Disarmament, Arms Control and Non-Proliferation
Disarmament and arms control are central elements of the global security architecture. They are not concerns of the past, rather, pressing challenges of the present and of the future. Disarmament is a multilateral process which creates trust between states – and is, at the same time, a central mission of the United Nations. The uncontrolled spread of nuclear weapons is one of the greatest threats to our security. The danger exists that, in ten years, the number of nuclear-armed nations will double and also that terrorists will come into possession of nuclear weapons. Curtailing this danger is a matter of survival.
The United Nations is engaged with the questions of disarmament, arms control and non-proliferation in a range of fora: the First Committee of the General Assembly and the Disarmament Commission of the United Nations in New York as well as the Geneva Conference on Disarmament. Together they form the institutional framework for the global multilateral disarmament dialog of the United Nations.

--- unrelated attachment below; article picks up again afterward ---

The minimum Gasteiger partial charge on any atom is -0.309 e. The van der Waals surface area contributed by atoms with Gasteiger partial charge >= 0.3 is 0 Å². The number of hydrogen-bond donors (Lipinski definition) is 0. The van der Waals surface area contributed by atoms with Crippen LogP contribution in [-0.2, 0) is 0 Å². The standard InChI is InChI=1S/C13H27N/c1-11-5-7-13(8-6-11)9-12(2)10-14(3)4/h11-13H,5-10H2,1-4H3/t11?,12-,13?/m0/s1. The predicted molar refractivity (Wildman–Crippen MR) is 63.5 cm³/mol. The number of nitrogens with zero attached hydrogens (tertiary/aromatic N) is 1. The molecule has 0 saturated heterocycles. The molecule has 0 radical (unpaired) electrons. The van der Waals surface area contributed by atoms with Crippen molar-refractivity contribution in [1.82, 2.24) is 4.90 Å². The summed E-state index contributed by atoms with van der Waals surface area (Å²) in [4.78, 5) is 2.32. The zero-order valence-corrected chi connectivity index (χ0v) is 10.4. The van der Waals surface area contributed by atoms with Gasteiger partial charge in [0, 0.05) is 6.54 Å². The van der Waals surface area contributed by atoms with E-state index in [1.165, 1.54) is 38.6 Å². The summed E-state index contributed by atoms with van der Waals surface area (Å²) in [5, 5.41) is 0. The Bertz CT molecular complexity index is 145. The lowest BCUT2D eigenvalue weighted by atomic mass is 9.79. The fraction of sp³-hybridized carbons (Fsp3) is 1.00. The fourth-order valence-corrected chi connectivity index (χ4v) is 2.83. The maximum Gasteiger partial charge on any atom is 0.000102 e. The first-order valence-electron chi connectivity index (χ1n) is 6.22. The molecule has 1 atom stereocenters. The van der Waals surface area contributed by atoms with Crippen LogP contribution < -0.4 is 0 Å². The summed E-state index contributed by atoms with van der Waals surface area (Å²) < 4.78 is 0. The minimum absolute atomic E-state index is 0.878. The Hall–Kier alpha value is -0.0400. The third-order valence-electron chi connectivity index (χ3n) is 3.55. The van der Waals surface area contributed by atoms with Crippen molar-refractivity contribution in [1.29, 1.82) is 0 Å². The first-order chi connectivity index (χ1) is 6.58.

Germany is committed to substantial progress in disarmament, arms control and non-proliferation. This commitment is a core concern of German foreign policy. We press for the strengthening of existing arms control instruments – such as the Nuclear Non-Proliferation Treaty (“Treaty on the Non-Proliferation of Nuclear Weapons”) and the UN Program of Action on Small Arms – and at the same time to have new agreements take force, such as the Nuclear Test Ban Treaty and an Arms Trade Treaty. Germany is therefore committed to numerous initiatives, through frameworks such as “Friends of the Non-Proliferation Treaty” and as Chair of the “Group of Interested States for Practical Disarmament Measures.”